Last Friday’s unscheduled post touched on some of the issues brought up by the recent revelations about the government’s enhanced surveillance programs. The news that the government has, for years, been collecting information on all of our email, phone calls, internet searches, etc., was a sobering reminder about the ever-present challenges of balancing national security with the civil liberties we all take as our birthright.
We don’t know a whole lot more today than what we knew on Friday. But among the interesting facts that have emerged in the last few days, perhaps the most fascinating is the identity of the source of the leak on the classified program. Edward Snowden, a 29-year-old ‘computer technician’ who worked as a contractor for the NSA, seems to have been motivated by his perception of government overreach. He appears to be acting as a whistle-blower, but it remains to be seen how the Obama administration will handle the case. In the past, as has been the case with Bradley Manning, they have been harsh in prosecuting leaks they disapprove of. (Like all administrations, however, they’ve also been adept at leaking information when it suits them.)
We’re also starting to get a sense for the Washington ‘insider’ version of events – the version subscribed to by would-be security types as well as by the administration. The justification is a familiar line from the government whenever it wants to justify aggressive action and it focuses on efficacy:
Not to draw moral equivalence, but we heard a similar line on ‘enhanced interrogation’. Left out of that framing are the costs associated with the policy. The Bush administration didn’t want to talk about the harm caused by its interrogation program, and the Obama administration doesn’t want to talk about what we lose when we’re subjected to this kind of surveillance by our government. Contrast Obama’s 2009 statements – “we reject the false choice between our safety and our ideals” – with his recent comments in defense of the NSA program.
That wasn’t the change most of us had in mind.
The dangers associated with terrorism – the perception of which our leaders allowed to balloon from a serious but manageable concern into an existential threat – are just one of the ways in which our Constitutional order has been strained in the past half-century.
Changes in our military capacity and deployment, as well as changes in the expectations of the body politic and bold innovation on behalf of members of the Executive branch, have resulted in a state of affairs most of the Founders would find arresting.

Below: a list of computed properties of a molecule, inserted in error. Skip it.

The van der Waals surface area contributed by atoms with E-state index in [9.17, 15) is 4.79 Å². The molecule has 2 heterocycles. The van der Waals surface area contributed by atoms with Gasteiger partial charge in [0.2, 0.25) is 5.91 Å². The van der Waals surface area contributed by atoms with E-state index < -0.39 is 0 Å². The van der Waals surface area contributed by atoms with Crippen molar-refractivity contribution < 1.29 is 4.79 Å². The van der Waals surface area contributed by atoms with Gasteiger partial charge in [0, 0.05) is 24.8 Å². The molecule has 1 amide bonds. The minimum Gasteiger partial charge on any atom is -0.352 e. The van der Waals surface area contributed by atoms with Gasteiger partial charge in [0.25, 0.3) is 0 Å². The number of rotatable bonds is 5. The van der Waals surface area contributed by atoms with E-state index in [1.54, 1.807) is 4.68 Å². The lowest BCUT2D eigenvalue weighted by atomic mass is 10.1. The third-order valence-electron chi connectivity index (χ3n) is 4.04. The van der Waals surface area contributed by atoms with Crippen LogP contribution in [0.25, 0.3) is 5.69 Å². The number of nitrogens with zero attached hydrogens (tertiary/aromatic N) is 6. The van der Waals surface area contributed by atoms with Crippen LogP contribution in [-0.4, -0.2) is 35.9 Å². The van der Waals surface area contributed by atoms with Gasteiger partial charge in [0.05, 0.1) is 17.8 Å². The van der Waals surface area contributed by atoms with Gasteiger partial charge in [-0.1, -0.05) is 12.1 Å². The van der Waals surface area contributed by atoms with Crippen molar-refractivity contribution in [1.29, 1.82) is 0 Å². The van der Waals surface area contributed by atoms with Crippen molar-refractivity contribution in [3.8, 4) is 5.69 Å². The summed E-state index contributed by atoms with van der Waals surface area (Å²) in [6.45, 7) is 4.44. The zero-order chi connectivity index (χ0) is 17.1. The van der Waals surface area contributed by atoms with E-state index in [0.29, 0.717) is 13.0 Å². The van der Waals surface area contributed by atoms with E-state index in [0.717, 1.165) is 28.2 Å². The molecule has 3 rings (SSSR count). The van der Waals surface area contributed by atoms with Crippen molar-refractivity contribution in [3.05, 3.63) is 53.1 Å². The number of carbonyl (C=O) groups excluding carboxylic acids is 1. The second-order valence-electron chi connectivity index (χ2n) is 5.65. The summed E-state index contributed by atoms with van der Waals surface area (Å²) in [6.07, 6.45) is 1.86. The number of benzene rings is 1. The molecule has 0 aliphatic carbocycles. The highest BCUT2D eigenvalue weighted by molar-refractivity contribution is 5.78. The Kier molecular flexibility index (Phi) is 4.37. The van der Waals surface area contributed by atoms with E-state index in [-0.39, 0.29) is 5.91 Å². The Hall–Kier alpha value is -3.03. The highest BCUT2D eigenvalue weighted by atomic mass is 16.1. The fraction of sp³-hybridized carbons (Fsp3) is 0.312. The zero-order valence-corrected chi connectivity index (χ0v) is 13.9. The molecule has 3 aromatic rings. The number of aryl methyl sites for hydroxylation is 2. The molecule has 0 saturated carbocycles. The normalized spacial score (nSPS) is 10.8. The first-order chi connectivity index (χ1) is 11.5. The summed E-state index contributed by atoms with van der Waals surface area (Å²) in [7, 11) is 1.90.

The primary mechanism given to Congress so that it might control the President’s war-making powers – namely, the power to actually declare war – has become a practical irrelevance. It might be argued that Congress still authorizes military action (and this is, strictly speaking, true) but what is indisputable is that the President has gained the upper hand in the relationship. The President can walk up to within a hairsbreadth of hostilities and then dare the Congress to stand between him and the enemy. No Congress has shown itself willing to do so.
In addition, the march of technology has empowered weak actors, thus turning asymmetric attack into a real threat. And while it’s true that, in the United States, more people are killed each year in motor vehicle accidents than have died at the hands of terrorists over the past twenty years, we expect government to worry about the things each of us can’t address individually. Terrorist threats fit that bill. Americans have made it plainly clear that this is a threat they want countered.
To that end, our government has invested in a vastly expanded intelligence presence both at home and abroad, expanded surveillance and imprisonment powers, implemented enhanced security screenings at airports, invaded two countries, and interrogated high-level detainees with enhanced methods – a practice referred to by most people with at least one history book and a dictionary as ‘torture’.
To the same end, the public has mostly gone along with these measures. There have been exceptions, sometimes involving immediate pushback and sometimes involving pushback years after the fact. Some of this pushback has been fierce. But in the main, Americans have been willing to accept a heightened security posture as a necessary response to a new type of threat.
We might be at the beginning of a different and prolonged effort to push back the state along this front. We’ll know in a few years – the response to the Bush wiretapping scandal was fierce, yet the aftermath didn’t seem to involve scaling back the level of surveillance. In fact, we’re now learning that, if anything, the pace quickened.